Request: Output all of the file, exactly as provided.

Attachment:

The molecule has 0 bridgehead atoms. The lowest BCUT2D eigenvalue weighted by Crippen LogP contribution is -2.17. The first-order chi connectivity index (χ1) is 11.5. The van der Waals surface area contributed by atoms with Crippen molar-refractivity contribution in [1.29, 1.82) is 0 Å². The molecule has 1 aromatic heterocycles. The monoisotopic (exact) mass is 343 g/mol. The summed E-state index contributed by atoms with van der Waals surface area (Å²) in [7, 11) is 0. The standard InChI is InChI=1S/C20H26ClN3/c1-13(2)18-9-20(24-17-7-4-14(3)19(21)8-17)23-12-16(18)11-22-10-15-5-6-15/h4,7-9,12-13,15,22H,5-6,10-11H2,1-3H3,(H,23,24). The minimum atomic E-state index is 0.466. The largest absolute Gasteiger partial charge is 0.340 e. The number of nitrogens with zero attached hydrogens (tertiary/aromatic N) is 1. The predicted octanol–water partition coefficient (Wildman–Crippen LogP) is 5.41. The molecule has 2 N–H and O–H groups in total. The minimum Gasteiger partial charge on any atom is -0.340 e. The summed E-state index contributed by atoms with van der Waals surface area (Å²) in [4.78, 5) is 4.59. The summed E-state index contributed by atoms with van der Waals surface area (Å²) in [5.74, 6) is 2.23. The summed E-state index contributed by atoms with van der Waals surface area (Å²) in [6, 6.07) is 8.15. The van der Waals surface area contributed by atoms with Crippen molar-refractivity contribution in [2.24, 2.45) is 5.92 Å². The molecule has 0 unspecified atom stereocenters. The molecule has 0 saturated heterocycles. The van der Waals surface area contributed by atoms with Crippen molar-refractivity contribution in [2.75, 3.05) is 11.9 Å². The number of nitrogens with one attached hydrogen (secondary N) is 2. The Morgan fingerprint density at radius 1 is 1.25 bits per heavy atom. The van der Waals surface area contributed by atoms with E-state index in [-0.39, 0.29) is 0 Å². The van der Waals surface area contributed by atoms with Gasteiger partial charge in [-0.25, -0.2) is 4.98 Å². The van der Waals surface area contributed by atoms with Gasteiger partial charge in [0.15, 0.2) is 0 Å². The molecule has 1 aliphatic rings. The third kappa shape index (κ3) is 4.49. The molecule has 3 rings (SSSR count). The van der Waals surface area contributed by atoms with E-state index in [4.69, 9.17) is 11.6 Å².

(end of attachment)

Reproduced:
The molecule has 0 bridgehead atoms. The lowest BCUT2D eigenvalue weighted by Crippen LogP contribution is -2.17. The first-order chi connectivity index (χ1) is 11.5. The van der Waals surface area contributed by atoms with Crippen molar-refractivity contribution in [1.29, 1.82) is 0 Å². The molecule has 1 aromatic heterocycles. The monoisotopic (exact) mass is 343 g/mol. The summed E-state index contributed by atoms with van der Waals surface area (Å²) in [7, 11) is 0. The standard InChI is InChI=1S/C20H26ClN3/c1-13(2)18-9-20(24-17-7-4-14(3)19(21)8-17)23-12-16(18)11-22-10-15-5-6-15/h4,7-9,12-13,15,22H,5-6,10-11H2,1-3H3,(H,23,24). The minimum atomic E-state index is 0.466. The largest absolute Gasteiger partial charge is 0.340 e. The number of nitrogens with zero attached hydrogens (tertiary/aromatic N) is 1. The predicted octanol–water partition coefficient (Wildman–Crippen LogP) is 5.41. The molecule has 2 N–H and O–H groups in total. The minimum Gasteiger partial charge on any atom is -0.340 e. The summed E-state index contributed by atoms with van der Waals surface area (Å²) in [4.78, 5) is 4.59. The summed E-state index contributed by atoms with van der Waals surface area (Å²) in [5.74, 6) is 2.23. The summed E-state index contributed by atoms with van der Waals surface area (Å²) in [6, 6.07) is 8.15. The van der Waals surface area contributed by atoms with Crippen molar-refractivity contribution in [2.24, 2.45) is 5.92 Å². The molecule has 0 unspecified atom stereocenters. The molecule has 0 saturated heterocycles. The van der Waals surface area contributed by atoms with Crippen molar-refractivity contribution in [2.75, 3.05) is 11.9 Å². The number of nitrogens with one attached hydrogen (secondary N) is 2. The Morgan fingerprint density at radius 1 is 1.25 bits per heavy atom. The van der Waals surface area contributed by atoms with E-state index in [-0.39, 0.29) is 0 Å². The van der Waals surface area contributed by atoms with Gasteiger partial charge in [-0.25, -0.2) is 4.98 Å². The van der Waals surface area contributed by atoms with Gasteiger partial charge in [0.15, 0.2) is 0 Å². The molecule has 1 aliphatic rings. The third kappa shape index (κ3) is 4.49. The molecule has 3 rings (SSSR count). The van der Waals surface area contributed by atoms with E-state index in [4.69, 9.17) is 11.6 Å².